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Initial impulses for self adornment


#1

Forget about the marketplace, and fashion.

What happens, what should happen, and what did happen in primitive
history, when men and women adorned themselves with objects? What
were initial impulses for self adornment? What were the reasons,
fascinations and the physical resonances of decoration with bone,
stone, teeth, shells, gems and metals?

Who's thought about this?
Who's written about it?
Who cares about it today?
Does it relate to what you do?

Wondering,
Sydney Cash
@Sydney_Cash


#2

Oppi Untracht wrote about this in Jewelry Concepts and Technology. I
am looking forward to hear about other authors.

Lee Einer
Dos Manos Jewelry
http://www.dosmanosjewelry.com


#3

Sydney, Self-adornment symbolizes wealth and leisure. The manufacture
of ornamentation diverts time or money that could be spent obtaining
essentials such as food and sleep. If you have jewelry, you can
afford to polish bear teeth, drill holes in them, etc.

Janet


#4

Dear Sydney, I love your post! Great brain starter here at dawn in
the Sonoran Desert where it’s spring and extreme allergy season. So
with my kleenex in hand, a few thoughts. . .

Adornment for all animals is and always will be about . . . that
three-letter-word ( s e x ), or, rather, about attracting a mate or
potential mate. It’s tempting to say it’s a human thing but of
course it’s not. Fabulous feathers, amazing fur ruffs, incredible
colors. And animals besides humans make adornment - there’s a crab
that scours the seabed for beautiful bits of detritus and plants and
carefully creates its own special adornment (called, of course, the
Decorator Crab). How far off from that little crab are we when we
pick that special pearl necklace and sexy drop earrings, or guys,
the Rolex or diamond cufflinks?

And then with humans adornment has also and is also about spiritual
beliefs (let’s not restart the mean threads about crystals; while I
don’t adhere to that belief, I do come from a Catholic family so I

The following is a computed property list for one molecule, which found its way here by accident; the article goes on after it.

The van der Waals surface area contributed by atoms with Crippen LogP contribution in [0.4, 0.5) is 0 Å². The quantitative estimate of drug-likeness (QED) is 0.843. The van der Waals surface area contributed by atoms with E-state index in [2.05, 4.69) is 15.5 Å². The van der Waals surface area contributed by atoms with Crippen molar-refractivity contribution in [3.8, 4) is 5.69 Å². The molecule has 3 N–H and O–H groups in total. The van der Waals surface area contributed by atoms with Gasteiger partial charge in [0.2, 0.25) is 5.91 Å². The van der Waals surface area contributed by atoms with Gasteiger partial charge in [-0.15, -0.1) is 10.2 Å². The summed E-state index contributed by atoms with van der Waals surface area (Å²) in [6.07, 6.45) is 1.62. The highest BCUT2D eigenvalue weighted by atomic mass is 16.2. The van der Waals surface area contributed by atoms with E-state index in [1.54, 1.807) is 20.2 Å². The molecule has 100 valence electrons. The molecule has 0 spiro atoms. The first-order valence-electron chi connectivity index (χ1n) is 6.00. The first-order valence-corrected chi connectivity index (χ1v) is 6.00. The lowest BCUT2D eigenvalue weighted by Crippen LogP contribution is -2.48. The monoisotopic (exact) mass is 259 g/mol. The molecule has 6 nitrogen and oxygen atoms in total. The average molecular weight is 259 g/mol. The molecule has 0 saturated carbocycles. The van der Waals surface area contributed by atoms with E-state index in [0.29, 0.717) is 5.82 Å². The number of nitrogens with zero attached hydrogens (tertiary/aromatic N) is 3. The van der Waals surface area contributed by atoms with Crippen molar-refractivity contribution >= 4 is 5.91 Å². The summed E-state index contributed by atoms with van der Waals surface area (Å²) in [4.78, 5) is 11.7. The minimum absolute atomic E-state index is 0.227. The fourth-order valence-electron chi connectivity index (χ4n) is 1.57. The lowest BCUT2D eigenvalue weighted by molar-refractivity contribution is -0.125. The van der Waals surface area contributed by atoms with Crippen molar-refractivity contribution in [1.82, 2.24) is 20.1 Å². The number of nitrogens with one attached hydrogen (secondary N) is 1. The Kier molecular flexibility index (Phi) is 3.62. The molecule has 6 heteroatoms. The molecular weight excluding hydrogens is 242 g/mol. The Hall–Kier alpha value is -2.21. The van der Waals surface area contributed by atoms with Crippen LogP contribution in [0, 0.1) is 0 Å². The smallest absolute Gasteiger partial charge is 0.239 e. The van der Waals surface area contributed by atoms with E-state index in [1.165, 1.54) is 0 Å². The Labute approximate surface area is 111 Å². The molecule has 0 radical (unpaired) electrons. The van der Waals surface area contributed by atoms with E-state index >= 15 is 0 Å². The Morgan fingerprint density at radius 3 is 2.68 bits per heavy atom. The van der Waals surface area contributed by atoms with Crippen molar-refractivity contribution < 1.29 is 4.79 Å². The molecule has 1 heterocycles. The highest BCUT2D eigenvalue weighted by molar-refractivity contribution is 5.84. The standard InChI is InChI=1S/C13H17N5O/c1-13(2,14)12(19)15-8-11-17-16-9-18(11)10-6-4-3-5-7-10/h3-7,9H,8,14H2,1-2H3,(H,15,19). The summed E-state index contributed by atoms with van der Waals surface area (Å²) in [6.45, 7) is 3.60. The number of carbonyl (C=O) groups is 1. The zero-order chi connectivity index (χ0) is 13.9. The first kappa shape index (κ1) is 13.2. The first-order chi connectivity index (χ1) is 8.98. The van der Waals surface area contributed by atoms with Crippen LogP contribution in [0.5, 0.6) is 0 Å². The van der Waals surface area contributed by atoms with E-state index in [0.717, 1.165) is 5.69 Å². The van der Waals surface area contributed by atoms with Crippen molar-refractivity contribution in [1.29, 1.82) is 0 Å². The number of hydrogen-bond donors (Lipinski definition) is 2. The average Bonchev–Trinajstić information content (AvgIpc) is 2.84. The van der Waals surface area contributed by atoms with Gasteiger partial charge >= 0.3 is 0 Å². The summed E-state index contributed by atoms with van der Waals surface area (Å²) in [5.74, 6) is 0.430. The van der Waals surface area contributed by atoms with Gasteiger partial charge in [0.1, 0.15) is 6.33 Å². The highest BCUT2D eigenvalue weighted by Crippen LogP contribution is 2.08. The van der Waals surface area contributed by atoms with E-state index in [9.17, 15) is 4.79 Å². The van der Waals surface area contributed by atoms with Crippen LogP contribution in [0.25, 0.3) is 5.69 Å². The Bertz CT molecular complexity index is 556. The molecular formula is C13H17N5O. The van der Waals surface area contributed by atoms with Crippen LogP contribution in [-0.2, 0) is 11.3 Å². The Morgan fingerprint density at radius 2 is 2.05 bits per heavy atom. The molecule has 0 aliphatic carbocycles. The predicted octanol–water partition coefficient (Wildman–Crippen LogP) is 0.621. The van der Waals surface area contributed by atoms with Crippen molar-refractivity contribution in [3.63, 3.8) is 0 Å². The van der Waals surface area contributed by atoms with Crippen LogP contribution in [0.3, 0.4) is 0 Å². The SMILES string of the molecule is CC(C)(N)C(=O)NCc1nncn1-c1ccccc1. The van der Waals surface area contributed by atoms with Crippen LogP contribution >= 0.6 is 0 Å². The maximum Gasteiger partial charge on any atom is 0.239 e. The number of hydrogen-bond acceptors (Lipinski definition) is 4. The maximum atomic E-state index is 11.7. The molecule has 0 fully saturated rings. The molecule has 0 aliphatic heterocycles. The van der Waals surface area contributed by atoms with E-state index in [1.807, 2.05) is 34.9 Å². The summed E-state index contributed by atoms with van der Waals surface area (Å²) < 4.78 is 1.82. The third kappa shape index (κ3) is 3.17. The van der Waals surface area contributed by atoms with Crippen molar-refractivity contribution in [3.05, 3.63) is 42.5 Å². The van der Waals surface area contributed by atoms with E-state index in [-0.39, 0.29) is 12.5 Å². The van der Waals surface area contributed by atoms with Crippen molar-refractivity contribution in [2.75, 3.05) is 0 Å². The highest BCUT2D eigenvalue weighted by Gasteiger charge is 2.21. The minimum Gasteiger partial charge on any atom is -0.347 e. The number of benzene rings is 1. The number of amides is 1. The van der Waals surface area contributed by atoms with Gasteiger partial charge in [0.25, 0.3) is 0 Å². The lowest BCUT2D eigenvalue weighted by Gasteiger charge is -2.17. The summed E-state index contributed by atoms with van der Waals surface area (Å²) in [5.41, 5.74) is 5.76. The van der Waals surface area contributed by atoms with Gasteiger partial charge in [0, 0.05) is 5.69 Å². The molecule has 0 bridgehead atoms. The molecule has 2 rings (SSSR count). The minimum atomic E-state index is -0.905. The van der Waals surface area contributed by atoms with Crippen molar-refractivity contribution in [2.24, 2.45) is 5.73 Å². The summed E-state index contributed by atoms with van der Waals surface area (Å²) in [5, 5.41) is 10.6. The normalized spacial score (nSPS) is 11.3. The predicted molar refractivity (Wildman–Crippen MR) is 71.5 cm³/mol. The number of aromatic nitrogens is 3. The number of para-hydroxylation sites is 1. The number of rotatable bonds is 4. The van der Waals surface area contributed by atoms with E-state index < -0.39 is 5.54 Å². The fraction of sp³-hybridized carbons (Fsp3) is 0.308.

know all about objects that invoke spirtuality - rosaries
especially, which in my opionion is the same spirit, if you will, of
a crystal necklace). We like to wear things that remind us of
something larger than ourselves, or of a special ancestor or friend
or place. I just finished a piece made from Biggs jasper (from
Galarneau’s – Gerry, I have to send a pic!) that so reminded me of
Fangorn Forest (yes, I’m a Tolkein nerd) that I made a tableau of
Fangorn…now I don’t want to sell it!

I must add I hate it when anthropologists seem to just always assign
all unearthed gems, necklaces, brooches, rings as somehow spiritual
or religious. Hey, why can’t it sometimes be just because it’s
pretty!? When those early Vikings when raiding, grabbing up
beautiful gold and amber…they weren’t thinking of Odin, they were
thinking of that lovely lady back home who was going to be upset
about him being gone so long and more upset if she didn’t get
something beautiful to make up for it! Sexist? No - realistic! I got
a Namibian tourmaline and a big Tanzanite from two trips to Africa
(on which I could not go) made by my darling hubby. :wink: I’m hoping
he’ll go to South Africa soon . . .I’m missing a big certain stone
that’s common there.

Finally, one of the messages I try to brand on my website and
giveaway materials is “enjoy life and adorn yourself!” I meet too
many women who say, “Oh I love that piece but I wouldn’t know where
to wear it.” I say wear jewelry every day – it makes us feel
special, attracts compliments and attention (which makes us feel
special), and it’s also just plain fun to put together outfits and
jewelry. I encourage women to wear their favorite pieces with little
black dresses and Jimmy Choo shoes as well as with Levi’s and cowboy
boots (can you tell I love shoes too? There’s another new
discussion: has anyone seen the amazing adornments going into
women’s shoes right now? Blahniks, Choos, Versace? ooooh la la –
jewelry for the feet).

Ok, back to work.

Roseann


#5

I’ve often considered this…dunno where you can find academic
studies ,probably google social archaeology or somesuch,here’s my 10
centimos anyway… I think a lot of it came about during the
hunter-gatherer phase of our social evolution…if our ancient
ancestors are anything like contemporary hunter-gatherers, they had a
lot of free time after their food/shelter needs had been
fulfilled.Coincidentally they’d also have a lot of
bones,teeth,sinew,skins,fruit pits,seeds etc lying around.The
foragers among them would doubtless also have some pretty polished
and rounded stones to hand that they’d found while poking about for
food,on river banks and seashores.Given that one always likes to
differentiate oneself from the crowd to attract or hold the interest
of a mate, why not adorn ones body with some of these pretty